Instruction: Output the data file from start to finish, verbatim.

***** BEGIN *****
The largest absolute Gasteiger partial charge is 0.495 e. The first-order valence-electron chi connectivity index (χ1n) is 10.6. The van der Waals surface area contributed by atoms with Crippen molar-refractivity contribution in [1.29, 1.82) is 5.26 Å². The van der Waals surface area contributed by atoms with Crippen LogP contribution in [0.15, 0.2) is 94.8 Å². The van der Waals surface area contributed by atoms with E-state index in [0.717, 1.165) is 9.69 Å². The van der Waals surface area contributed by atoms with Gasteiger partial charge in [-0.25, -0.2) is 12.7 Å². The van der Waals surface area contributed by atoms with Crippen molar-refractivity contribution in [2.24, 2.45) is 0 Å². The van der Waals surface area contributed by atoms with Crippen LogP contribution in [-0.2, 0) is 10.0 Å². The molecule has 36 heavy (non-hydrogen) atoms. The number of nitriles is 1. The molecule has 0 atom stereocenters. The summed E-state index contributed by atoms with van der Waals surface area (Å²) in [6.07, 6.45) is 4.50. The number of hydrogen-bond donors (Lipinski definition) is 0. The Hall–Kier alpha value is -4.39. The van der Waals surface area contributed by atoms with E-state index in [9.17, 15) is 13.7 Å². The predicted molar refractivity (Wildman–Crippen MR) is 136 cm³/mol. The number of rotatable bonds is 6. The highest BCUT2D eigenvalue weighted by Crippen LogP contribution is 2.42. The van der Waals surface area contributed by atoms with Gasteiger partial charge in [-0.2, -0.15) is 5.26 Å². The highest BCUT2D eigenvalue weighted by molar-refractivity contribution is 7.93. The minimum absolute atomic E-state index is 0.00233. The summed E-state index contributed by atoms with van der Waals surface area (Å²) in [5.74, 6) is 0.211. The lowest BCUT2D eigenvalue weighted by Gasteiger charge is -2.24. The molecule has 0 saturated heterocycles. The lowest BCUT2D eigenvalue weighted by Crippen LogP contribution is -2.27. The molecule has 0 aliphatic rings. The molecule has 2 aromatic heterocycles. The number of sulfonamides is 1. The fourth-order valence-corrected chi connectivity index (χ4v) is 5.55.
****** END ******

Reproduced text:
The largest absolute Gasteiger partial charge is 0.495 e. The first-order valence-electron chi connectivity index (χ1n) is 10.6. The van der Waals surface area contributed by atoms with Crippen molar-refractivity contribution in [1.29, 1.82) is 5.26 Å². The van der Waals surface area contributed by atoms with Crippen LogP contribution in [0.15, 0.2) is 94.8 Å². The van der Waals surface area contributed by atoms with E-state index in [0.717, 1.165) is 9.69 Å². The van der Waals surface area contributed by atoms with Gasteiger partial charge in [-0.25, -0.2) is 12.7 Å². The van der Waals surface area contributed by atoms with Crippen molar-refractivity contribution in [2.24, 2.45) is 0 Å². The van der Waals surface area contributed by atoms with Crippen LogP contribution in [-0.2, 0) is 10.0 Å². The molecule has 36 heavy (non-hydrogen) atoms. The number of nitriles is 1. The molecule has 0 atom stereocenters. The summed E-state index contributed by atoms with van der Waals surface area (Å²) in [6.07, 6.45) is 4.50. The number of hydrogen-bond donors (Lipinski definition) is 0. The Hall–Kier alpha value is -4.39. The van der Waals surface area contributed by atoms with E-state index in [9.17, 15) is 13.7 Å². The predicted molar refractivity (Wildman–Crippen MR) is 136 cm³/mol. The number of rotatable bonds is 6. The highest BCUT2D eigenvalue weighted by Crippen LogP contribution is 2.42. The van der Waals surface area contributed by atoms with Gasteiger partial charge in [-0.2, -0.15) is 5.26 Å². The highest BCUT2D eigenvalue weighted by molar-refractivity contribution is 7.93. The minimum absolute atomic E-state index is 0.00233. The summed E-state index contributed by atoms with van der Waals surface area (Å²) in [5.74, 6) is 0.211. The lowest BCUT2D eigenvalue weighted by Gasteiger charge is -2.24. The molecule has 0 saturated heterocycles. The lowest BCUT2D eigenvalue weighted by Crippen LogP contribution is -2.27. The molecule has 0 aliphatic rings. The molecule has 2 aromatic heterocycles. The number of sulfonamides is 1. The fourth-order valence-corrected chi connectivity index (χ4v) is 5.55.